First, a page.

When used with an oral antidepressant, the occurrence of mild-to-moderate adverse effects of esketamine nasal spray decreased over time.
Putting It Into Practice
Approximately one-third of patients with major depressive disorder do not respond to > 2 oral antidepressants.
The S-enantiomer of racemic ketamine has been shown to have a greater affinity for the N-methyl-D-aspartate receptor than the R-enantiomer, thus has a rapid onset (within hours) and durable efficacy.
Patients with treatment-resistant depression who are treated with esketamine nasal spray plus a new oral antidepressant have a decreased symptom burden, and improved functional ability and health-related quality of life.
Why this study matters
Esketamine nasal spray plus a new oral antidepressant is effective and well-tolerated among patients with treatment-resistant depression.
Data were derived from 2 long-term phase 3 trials involving patients with treatment-resistant major depressive disorder who had not responded to > 2 oral antidepressant medications.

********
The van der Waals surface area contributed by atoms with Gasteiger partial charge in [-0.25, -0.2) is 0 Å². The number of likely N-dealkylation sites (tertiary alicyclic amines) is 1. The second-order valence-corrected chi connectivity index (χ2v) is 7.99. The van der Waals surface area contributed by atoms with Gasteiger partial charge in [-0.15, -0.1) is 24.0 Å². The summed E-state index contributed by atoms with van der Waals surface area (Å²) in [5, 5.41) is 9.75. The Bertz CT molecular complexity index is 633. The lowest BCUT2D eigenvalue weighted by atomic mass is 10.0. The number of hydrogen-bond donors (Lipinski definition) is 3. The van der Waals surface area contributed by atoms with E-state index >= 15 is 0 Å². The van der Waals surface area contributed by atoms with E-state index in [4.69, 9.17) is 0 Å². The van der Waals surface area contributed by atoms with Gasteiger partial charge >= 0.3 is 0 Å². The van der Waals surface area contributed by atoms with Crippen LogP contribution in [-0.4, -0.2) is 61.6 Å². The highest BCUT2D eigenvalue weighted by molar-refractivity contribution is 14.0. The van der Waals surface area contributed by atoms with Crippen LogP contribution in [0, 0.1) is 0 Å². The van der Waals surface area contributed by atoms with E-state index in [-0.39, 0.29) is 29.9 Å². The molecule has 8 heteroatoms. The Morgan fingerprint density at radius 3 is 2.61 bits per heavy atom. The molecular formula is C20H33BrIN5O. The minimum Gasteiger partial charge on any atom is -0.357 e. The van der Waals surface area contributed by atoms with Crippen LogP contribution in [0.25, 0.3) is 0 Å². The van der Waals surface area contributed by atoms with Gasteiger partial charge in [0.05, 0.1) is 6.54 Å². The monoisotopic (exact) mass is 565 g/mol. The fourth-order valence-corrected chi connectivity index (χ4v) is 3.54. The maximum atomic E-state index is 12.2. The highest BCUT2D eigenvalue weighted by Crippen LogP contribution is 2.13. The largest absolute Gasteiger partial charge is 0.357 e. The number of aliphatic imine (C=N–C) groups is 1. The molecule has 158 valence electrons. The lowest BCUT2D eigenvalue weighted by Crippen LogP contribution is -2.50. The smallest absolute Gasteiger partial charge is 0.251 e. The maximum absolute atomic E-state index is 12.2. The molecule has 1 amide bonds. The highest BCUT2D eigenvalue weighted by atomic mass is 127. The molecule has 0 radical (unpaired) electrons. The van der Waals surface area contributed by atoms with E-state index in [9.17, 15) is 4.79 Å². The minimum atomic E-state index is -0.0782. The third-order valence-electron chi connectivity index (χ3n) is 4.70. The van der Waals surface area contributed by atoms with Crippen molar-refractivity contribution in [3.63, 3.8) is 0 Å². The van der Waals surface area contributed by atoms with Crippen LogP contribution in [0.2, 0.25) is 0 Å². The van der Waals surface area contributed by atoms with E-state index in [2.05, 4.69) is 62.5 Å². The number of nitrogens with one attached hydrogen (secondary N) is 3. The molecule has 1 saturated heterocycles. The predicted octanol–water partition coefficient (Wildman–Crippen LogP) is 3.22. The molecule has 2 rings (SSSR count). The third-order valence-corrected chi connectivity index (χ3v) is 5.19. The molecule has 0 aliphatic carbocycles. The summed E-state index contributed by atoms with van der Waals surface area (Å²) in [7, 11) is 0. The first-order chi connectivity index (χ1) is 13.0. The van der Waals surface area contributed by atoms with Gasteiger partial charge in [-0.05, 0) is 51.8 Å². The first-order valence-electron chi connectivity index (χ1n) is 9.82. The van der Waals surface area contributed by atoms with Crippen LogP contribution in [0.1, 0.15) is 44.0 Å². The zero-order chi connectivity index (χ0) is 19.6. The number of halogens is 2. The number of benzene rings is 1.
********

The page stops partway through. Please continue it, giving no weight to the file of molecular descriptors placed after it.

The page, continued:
The trial participants were treated with a new oral antidepressant plus esketamine nasal spray (56 or 84 mg biw) during the 4-week induction phase, then weekly x 5 w, and weekly or qow during maintenance. The incidence, frequency, and severity of adverse events were the outcomes of interest in the post hoc analysis.
Results and conclusion
Nine hundred twenty-eight patients with treatment-resistant depression were enrolled in the trials.
The following symptoms and incidences occurred after the 1st week of treatment: dizziness, 20.6%; nausea, 14.0%; vertigo, 12.1%; increased blood pressure, 4.3%; and sedation, 3.8%.
Williamson DJ, Gogate JP, Sliwa JKK, et al. Longitudinal course of adverse events with esketamine nasal spray: A post hoc analysis of pooled data from phase 3 trials in patients with treatment-resistant depression. Journal of Clinical Psychiatry 2022;published online ahead of print.